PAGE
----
If clean hydrogen is not a significant contributor to the U.S. energy mix by the 2030s, it won’t be because Congress and the Biden administration didn’t try. First, last year’s Bipartisan Infrastructure Law provided the Department of Energy (DOE) with up to $8 billion to support the development of several regional hydrogen hubs, plus another $1 billion to back efforts to halve the cost of producing hydrogen via renewables-powered electrolysis. Then, this year’s Inflation Reduction Act (IRA) provided tax credits for investing in new production facilities and producing clean hydrogen — incentives generous enough to spur announcements for at least an initial round of multibillion-dollar projects. In today’s RBN blog, we discuss highlights from our new Drill Down Report on the variety of hydrogen-hub proposals the feds will be reviewing.

If clean hydrogen is not a significant contributor to the U.S. energy mix by the 2030s, it won’t be because Congress and the Biden administration didn’t try. First, last year’s Bipartisan Infrastructure Law provided the Department of Energy (DOE) with up to $8 billion to support the development of several regional hydrogen hubs, plus another $1 billion to back efforts to halve the cost of producing hydrogen via renewables-powered electrolysis. Then, this year’s Inflation Reduction Act (IRA) provided tax credits for investing in new production facilities and producing clean hydrogen — incentives generous enough to spur announcements for at least an initial round of multibillion-dollar projects. In today’s RBN blog, we discuss highlights from our new Drill Down Report on the variety of hydrogen-hub proposals the feds will be reviewing.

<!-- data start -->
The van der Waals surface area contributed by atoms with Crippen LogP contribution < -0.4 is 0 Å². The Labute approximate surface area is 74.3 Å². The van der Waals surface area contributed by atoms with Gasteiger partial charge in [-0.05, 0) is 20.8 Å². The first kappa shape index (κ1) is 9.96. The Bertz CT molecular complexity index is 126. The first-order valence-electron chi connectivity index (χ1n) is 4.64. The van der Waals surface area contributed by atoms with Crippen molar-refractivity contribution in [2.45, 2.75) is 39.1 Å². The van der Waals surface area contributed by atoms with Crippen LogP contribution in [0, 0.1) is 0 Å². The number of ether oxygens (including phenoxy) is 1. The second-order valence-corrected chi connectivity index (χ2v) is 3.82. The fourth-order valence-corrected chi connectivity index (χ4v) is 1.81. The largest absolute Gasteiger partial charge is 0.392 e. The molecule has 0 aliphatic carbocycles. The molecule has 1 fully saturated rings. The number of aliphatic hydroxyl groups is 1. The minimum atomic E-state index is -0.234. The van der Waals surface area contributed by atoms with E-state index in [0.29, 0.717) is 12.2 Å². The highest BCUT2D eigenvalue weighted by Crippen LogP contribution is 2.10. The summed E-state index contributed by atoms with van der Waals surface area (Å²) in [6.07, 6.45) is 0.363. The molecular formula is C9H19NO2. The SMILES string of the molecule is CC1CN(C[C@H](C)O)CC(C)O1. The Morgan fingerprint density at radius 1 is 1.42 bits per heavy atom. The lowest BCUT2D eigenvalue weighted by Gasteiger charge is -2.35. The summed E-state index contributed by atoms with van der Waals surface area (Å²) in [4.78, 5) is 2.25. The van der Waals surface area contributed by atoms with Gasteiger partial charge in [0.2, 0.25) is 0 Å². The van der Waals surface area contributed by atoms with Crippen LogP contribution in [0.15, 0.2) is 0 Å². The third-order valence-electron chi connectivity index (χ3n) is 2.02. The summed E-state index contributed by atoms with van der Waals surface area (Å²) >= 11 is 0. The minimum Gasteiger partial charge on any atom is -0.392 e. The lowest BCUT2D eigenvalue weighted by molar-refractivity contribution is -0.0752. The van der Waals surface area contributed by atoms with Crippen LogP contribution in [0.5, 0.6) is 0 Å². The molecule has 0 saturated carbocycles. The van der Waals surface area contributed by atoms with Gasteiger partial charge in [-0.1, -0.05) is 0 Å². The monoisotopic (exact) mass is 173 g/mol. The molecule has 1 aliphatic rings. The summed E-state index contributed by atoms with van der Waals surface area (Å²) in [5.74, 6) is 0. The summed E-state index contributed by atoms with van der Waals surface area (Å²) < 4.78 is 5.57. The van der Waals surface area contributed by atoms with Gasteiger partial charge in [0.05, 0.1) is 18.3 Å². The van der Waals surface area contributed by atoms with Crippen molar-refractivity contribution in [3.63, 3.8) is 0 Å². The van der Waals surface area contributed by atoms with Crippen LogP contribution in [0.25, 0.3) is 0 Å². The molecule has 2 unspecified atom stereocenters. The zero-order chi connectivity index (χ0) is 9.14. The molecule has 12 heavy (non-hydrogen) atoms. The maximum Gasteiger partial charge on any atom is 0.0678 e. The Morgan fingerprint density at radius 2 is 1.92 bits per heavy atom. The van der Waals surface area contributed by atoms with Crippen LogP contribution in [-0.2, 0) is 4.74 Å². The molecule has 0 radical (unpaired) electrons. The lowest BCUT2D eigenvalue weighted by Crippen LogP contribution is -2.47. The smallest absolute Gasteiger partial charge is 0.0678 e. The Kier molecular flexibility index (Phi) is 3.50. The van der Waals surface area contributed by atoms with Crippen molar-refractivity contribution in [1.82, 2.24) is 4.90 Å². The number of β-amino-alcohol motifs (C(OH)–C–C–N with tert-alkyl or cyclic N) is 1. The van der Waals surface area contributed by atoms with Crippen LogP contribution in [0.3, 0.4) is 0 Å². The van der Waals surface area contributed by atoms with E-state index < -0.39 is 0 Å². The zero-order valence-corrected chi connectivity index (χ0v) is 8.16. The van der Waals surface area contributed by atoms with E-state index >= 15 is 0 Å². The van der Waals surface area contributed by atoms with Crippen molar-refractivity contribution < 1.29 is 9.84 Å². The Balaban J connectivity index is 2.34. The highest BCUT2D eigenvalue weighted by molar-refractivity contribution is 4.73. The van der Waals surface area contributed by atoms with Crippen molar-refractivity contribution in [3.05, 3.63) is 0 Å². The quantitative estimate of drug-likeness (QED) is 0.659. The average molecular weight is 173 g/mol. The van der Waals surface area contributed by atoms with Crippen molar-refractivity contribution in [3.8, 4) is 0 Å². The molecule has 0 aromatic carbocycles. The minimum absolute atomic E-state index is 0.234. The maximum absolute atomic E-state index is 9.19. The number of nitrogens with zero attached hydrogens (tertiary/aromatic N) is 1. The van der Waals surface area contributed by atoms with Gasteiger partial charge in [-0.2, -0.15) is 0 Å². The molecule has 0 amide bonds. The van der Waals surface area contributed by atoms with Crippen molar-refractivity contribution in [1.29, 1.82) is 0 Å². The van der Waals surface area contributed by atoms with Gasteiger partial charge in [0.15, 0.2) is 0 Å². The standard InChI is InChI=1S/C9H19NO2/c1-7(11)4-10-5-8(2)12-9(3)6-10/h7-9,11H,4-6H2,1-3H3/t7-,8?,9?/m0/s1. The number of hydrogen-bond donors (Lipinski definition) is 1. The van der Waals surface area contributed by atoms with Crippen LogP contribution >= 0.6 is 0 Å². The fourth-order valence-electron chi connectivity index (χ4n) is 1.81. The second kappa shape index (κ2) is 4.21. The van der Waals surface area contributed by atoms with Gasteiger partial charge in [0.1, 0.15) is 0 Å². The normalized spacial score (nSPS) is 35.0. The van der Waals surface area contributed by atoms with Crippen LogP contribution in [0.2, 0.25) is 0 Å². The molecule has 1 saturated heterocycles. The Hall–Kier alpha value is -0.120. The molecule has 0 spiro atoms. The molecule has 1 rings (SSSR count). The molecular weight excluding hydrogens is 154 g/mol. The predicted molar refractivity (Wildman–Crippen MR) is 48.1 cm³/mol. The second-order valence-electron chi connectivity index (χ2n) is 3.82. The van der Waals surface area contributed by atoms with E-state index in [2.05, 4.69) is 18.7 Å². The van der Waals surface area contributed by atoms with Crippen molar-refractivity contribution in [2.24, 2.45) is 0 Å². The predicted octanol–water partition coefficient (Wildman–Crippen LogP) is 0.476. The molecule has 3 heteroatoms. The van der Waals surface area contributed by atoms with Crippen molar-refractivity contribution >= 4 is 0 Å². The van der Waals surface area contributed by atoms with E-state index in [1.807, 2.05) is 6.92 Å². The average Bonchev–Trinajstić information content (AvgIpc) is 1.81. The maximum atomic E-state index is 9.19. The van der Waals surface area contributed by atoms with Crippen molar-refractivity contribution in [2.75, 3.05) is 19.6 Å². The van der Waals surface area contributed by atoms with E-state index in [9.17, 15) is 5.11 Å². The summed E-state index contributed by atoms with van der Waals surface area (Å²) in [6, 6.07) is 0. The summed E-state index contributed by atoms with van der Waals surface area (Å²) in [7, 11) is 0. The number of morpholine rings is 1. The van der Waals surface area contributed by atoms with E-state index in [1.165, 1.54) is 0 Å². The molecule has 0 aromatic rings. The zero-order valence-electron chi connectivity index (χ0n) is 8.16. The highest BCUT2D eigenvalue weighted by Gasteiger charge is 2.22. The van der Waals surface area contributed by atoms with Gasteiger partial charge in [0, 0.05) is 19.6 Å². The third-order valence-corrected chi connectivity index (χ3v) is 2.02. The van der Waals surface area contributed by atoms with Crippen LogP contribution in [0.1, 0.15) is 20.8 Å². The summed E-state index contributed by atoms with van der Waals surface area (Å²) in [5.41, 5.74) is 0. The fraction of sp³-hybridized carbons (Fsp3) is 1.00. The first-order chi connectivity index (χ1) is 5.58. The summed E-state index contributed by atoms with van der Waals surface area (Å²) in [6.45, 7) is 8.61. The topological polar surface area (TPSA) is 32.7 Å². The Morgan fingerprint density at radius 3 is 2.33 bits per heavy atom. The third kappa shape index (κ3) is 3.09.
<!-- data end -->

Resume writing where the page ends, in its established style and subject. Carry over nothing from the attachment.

In our view, there are two or three clear leaders in the competition for billions of dollars in U.S. support for clean-hydrogen hubs — for example, it would be hard to imagine the Department of Energy (DOE) passing over hub proposals in Texas, Louisiana or the Marcellus/Utica. At the same time, there’s a lot to be said for plans to develop hydrogen hubs in California, North Dakota and, we might add, the Rockies, a region with extensive energy-related infrastructure and a long list of prospective clean-hydrogen end-users, not to mention at least two projects to convert coal-fired power plants to hydrogen. In today’s RBN blog, we discuss a multistate push to make the Rockies a hotbed of hydrogen-related activity.

PADD 2 — the 15-state region that includes both the Midwest and the Great Plains — is a major player in U.S. hydrocarbon production and refining, not to mention energy consumption, with its rich mix of industry and farming. It’s also bound to be a hot spot in the energy transition, given its vast wind resources, scores of ethanol plants, and extensive plans for carbon capture and sequestration (CCS). Not surprisingly, there also may be a clean hydrogen hub or two in PADD 2’s future — after all, it’s got natural gas in spades, plus lots of zero-carbon nuclear plants, countless wind farms, and more existing and potential hydrogen end-users than you can shake a stick at. In today’s RBN blog, we discuss the PADD 2 proposals now under development and why they may have a good shot at winning Department of Energy (DOE) support.